First identified as a tropical storm on August 15, 1893 in the central Atlantic Ocean, the storm gradually intensified over the next seven days as it tracked northwestward toward the U.S. By August 22, it had reached its peak intensity of 115 mph (185 km/h), categorizing it as major hurricane status (Category 3). At this point, it began to recurve to the north, bringing it in-line with coastal New Jersey and New York. Two days later, after land interaction with parts of New Jersey resulted in some weakening, the storm made landfall on western Long Island with peak winds around 85 mph (140 km/h).

The hurricane impacted much of the coastal and interior portions of the Northeast with tropical-storm force winds, and much of the New York City with hurricane-force winds. From a surge perspective, the storm brought a 30-foot (9.1 m) storm surge that completely flooded southern Brooklyn and Queens, NY, along with many other low-lying regions.

Here is an extract from the New York Times on August 25, 1893.

Given the severity of this storm’s surge component, it is well known for destroying the majority of Hog Island, a 1 mile (1.6 km) long island that existed south of the modern-day Long Island coast.

According to version 13.0 of the RMS U.S. Hurricane Model, if the 1893 New York Hurricane were to occur today, the modeled insured losses from a wind-only perspective would be $6.4 billion, and $6.9 billion from a wind and surge perspective. Although not as damaging as Hurricane Sandy, this storm would be a top-10 historical event in the Mid-Atlantic and Northeast regions.

Compared to Hurricane Sandy, the 1893 New York Hurricane was estimated to have been smaller in overall size and intensity at landfall, but significantly larger in terms of surge height and extent. Model-generated hazard and damage footprints for the 1893 New York Hurricane are narrower in width and comparable in terms of peak wind gust.

Further, the impacted areas are confined to coastal New England regions due to the traditional clockwise recurving nature of the storm. On the contrary, Hurricane Sandy took a counterclockwise turn toward the coast just before landfall and prior to recurving toward the north and east, which resulted in a hazard footprint that included many Mid-Atlantic states.

Nevertheless, an event such as the 1893 New York Hurricane demonstrates that from a hazard perspective, Hurricane Sandy was not an once-in-a-lifetime type of storm.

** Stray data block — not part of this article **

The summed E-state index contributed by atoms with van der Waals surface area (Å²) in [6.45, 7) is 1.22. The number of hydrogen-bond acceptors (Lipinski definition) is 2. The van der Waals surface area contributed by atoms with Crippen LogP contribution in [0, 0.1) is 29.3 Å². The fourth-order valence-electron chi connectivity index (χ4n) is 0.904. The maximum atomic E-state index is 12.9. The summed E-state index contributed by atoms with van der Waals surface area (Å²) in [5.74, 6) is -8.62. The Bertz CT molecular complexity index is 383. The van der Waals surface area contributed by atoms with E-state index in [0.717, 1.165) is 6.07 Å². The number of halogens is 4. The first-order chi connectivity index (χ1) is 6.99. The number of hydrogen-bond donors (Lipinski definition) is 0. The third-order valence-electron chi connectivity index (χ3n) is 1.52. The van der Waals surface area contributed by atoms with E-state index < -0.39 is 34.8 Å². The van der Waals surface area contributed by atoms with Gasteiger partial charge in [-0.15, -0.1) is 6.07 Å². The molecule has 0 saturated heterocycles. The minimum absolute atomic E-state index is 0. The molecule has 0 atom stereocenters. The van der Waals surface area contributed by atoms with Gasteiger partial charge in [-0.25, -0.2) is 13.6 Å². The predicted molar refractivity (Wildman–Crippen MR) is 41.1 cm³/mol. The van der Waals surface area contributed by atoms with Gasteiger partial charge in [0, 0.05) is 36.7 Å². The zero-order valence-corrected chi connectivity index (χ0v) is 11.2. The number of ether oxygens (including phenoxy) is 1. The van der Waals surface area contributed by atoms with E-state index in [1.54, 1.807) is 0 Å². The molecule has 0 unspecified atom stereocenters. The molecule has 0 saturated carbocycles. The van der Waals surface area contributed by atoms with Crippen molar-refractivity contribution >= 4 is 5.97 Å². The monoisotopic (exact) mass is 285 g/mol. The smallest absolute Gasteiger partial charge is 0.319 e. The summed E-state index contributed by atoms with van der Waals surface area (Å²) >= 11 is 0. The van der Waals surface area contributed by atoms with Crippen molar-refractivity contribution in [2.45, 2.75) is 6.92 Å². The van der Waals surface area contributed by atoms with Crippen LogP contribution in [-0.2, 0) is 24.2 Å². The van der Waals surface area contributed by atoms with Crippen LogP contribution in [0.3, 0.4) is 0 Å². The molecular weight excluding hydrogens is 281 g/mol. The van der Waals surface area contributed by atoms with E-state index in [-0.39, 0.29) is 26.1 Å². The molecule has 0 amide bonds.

Similar events have and will continue to occur in the future, especially given the period of heightened hurricane activity in the Atlantic, and high surge risk in the Northeast U.S. During this time, it is imperative that the industry increases awareness of these risks and monitors them accordingly.

Uncertainty and Unknown Unknowns

At today’s inaugural ‘Catastrophe Risk Management & Modelling Australasia 2013’ in Sydney, the focus is on model uncertainty, unknown unknowns and best practice model usage in the context of these uncertainties.

As I have observed many times, every catastrophe is the “perfect storm” and the one common factor of all catastrophes is they are all unique. Best practice is looking beyond the models and having a strong sense of “plausible impossibilities”.

We must also make sure we do not forget lessons that are learned in the past, for example the importance of completeness and accuracy of data, and making sure that you understand the policy terms, for example sum insured or paying out for replacement costs. In the case of New Zealand, replacement must be to the latest building codes.

One key question today has been whether the Christchurch earthquake could occur under a big Australian city. An earthquake of the same magnitude of the Lyttleton earthquake is certainly possible, but the soil types are quite different.

As described in Robert Muir-Wood’s previous blog on ultra-liquefaction, one of the key characteristics of ultra-liquefiable soils is that they are glacially deposited; fortunately something that Australia, and even other cities in New Zealand such as Wellington do not have to the same extent as Christchurch. However, other potential surprises may occur, such as landslides in Wellington.

The earthquakes of 2011 are clearly an opportunity to learn and improve our models, but we all need to embrace the fact that there will continue to be sources of surprise – ‘unknown unknowns’ are called that for a reason.

Science and knowledge is always evolving. Best practice today will change tomorrow, just like in sports as diverse as rugby union or the Americas cup, where technology, training practices and even clothing was unimaginable 10 years ago. Our best understanding today will certainly change in the future.

However this does not make models irrelevant. My favorite quote is a play on General Eisenhower’s statement that “In preparing for battle, I have always found that plans are useless but planning is indispensable.” I would say, “all models are wrong, but modeling is indispensable”.